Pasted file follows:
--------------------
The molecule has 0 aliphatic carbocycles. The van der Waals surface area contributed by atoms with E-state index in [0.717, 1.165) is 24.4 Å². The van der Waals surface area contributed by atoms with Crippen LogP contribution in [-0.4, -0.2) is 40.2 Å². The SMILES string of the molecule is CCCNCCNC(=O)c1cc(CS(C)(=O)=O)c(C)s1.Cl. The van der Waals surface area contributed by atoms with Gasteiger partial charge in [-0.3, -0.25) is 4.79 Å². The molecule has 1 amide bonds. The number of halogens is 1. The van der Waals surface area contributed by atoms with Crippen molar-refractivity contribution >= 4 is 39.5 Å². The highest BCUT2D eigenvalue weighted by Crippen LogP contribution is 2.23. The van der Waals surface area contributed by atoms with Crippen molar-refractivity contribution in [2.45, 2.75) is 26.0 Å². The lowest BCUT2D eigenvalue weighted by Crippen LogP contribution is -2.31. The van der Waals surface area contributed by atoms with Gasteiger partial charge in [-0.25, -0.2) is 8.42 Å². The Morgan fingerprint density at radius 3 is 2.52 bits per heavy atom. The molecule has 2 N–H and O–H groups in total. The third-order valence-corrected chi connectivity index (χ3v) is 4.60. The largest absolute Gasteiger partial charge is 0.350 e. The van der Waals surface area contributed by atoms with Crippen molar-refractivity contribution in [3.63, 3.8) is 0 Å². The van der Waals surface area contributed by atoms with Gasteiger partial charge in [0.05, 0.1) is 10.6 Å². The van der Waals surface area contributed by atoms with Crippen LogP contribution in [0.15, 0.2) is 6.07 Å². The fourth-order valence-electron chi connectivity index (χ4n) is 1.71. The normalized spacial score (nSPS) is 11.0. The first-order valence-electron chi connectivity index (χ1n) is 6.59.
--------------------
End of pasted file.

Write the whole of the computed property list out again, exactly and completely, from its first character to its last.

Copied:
The molecule has 0 aliphatic carbocycles. The van der Waals surface area contributed by atoms with E-state index in [0.717, 1.165) is 24.4 Å². The van der Waals surface area contributed by atoms with Crippen LogP contribution in [-0.4, -0.2) is 40.2 Å². The SMILES string of the molecule is CCCNCCNC(=O)c1cc(CS(C)(=O)=O)c(C)s1.Cl. The van der Waals surface area contributed by atoms with Gasteiger partial charge in [-0.3, -0.25) is 4.79 Å². The molecule has 1 amide bonds. The number of halogens is 1. The van der Waals surface area contributed by atoms with Crippen molar-refractivity contribution >= 4 is 39.5 Å². The highest BCUT2D eigenvalue weighted by Crippen LogP contribution is 2.23. The van der Waals surface area contributed by atoms with Crippen molar-refractivity contribution in [2.45, 2.75) is 26.0 Å². The lowest BCUT2D eigenvalue weighted by Crippen LogP contribution is -2.31. The van der Waals surface area contributed by atoms with Gasteiger partial charge in [-0.25, -0.2) is 8.42 Å². The Morgan fingerprint density at radius 3 is 2.52 bits per heavy atom. The molecule has 2 N–H and O–H groups in total. The third-order valence-corrected chi connectivity index (χ3v) is 4.60. The largest absolute Gasteiger partial charge is 0.350 e. The van der Waals surface area contributed by atoms with Crippen molar-refractivity contribution in [3.63, 3.8) is 0 Å². The van der Waals surface area contributed by atoms with Gasteiger partial charge in [0.05, 0.1) is 10.6 Å². The van der Waals surface area contributed by atoms with Crippen LogP contribution in [0.15, 0.2) is 6.07 Å². The fourth-order valence-electron chi connectivity index (χ4n) is 1.71. The normalized spacial score (nSPS) is 11.0. The first-order valence-electron chi connectivity index (χ1n) is 6.59.